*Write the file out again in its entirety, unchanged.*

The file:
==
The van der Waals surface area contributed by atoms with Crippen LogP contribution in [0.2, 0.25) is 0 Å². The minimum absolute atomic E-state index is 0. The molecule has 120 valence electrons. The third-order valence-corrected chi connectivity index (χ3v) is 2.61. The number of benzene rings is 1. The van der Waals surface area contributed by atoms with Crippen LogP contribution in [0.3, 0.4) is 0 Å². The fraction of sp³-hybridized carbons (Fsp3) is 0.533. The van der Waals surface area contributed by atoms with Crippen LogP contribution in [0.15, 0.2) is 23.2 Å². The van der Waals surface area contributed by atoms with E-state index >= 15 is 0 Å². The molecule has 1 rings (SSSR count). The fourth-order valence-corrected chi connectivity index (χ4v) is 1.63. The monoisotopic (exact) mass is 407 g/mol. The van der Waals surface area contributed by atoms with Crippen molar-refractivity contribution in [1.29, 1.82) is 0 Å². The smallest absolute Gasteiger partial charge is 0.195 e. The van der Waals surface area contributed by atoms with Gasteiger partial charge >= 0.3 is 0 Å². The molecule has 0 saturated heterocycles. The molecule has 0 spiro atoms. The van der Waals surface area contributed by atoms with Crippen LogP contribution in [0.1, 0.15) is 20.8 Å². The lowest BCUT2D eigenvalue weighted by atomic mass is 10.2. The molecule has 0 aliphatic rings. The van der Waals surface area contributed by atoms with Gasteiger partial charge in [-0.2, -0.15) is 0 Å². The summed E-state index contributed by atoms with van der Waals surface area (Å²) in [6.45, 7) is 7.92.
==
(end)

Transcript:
The van der Waals surface area contributed by atoms with Crippen LogP contribution in [0.2, 0.25) is 0 Å². The minimum absolute atomic E-state index is 0. The molecule has 120 valence electrons. The third-order valence-corrected chi connectivity index (χ3v) is 2.61. The number of benzene rings is 1. The van der Waals surface area contributed by atoms with Crippen LogP contribution in [0.3, 0.4) is 0 Å². The fraction of sp³-hybridized carbons (Fsp3) is 0.533. The van der Waals surface area contributed by atoms with Crippen LogP contribution in [0.15, 0.2) is 23.2 Å². The van der Waals surface area contributed by atoms with E-state index >= 15 is 0 Å². The molecule has 1 rings (SSSR count). The fourth-order valence-corrected chi connectivity index (χ4v) is 1.63. The monoisotopic (exact) mass is 407 g/mol. The van der Waals surface area contributed by atoms with Crippen molar-refractivity contribution in [1.29, 1.82) is 0 Å². The smallest absolute Gasteiger partial charge is 0.195 e. The van der Waals surface area contributed by atoms with Gasteiger partial charge >= 0.3 is 0 Å². The molecule has 0 saturated heterocycles. The molecule has 0 spiro atoms. The van der Waals surface area contributed by atoms with Crippen LogP contribution in [0.1, 0.15) is 20.8 Å². The lowest BCUT2D eigenvalue weighted by atomic mass is 10.2. The molecule has 0 aliphatic rings. The van der Waals surface area contributed by atoms with Gasteiger partial charge in [-0.2, -0.15) is 0 Å². The summed E-state index contributed by atoms with van der Waals surface area (Å²) in [6.45, 7) is 7.92.